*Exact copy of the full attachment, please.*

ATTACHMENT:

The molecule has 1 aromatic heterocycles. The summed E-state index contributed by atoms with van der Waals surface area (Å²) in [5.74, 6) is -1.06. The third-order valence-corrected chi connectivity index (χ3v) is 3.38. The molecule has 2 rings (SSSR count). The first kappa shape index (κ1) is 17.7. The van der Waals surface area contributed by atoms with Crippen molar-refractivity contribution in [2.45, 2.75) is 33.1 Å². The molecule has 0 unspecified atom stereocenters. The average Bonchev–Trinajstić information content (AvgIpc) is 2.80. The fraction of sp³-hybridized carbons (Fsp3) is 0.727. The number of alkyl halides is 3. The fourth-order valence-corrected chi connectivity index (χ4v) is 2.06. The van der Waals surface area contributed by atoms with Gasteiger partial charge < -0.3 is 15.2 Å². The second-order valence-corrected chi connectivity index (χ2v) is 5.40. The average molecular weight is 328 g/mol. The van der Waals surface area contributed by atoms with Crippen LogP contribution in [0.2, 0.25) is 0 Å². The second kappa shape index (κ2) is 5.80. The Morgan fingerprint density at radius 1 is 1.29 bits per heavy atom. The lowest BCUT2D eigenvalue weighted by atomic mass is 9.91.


The molecule has 1 aromatic heterocycles. The summed E-state index contributed by atoms with van der Waals surface area (Å²) in [5.74, 6) is -1.06. The third-order valence-corrected chi connectivity index (χ3v) is 3.38. The molecule has 2 rings (SSSR count). The first kappa shape index (κ1) is 17.7. The van der Waals surface area contributed by atoms with Crippen molar-refractivity contribution in [2.45, 2.75) is 33.1 Å². The molecule has 0 unspecified atom stereocenters. The average Bonchev–Trinajstić information content (AvgIpc) is 2.80. The fraction of sp³-hybridized carbons (Fsp3) is 0.727. The number of alkyl halides is 3. The fourth-order valence-corrected chi connectivity index (χ4v) is 2.06. The van der Waals surface area contributed by atoms with Gasteiger partial charge < -0.3 is 15.2 Å². The second-order valence-corrected chi connectivity index (χ2v) is 5.40. The average molecular weight is 328 g/mol. The van der Waals surface area contributed by atoms with Crippen LogP contribution in [0.2, 0.25) is 0 Å². The second kappa shape index (κ2) is 5.80. The Morgan fingerprint density at radius 1 is 1.29 bits per heavy atom. The lowest BCUT2D eigenvalue weighted by atomic mass is 9.91.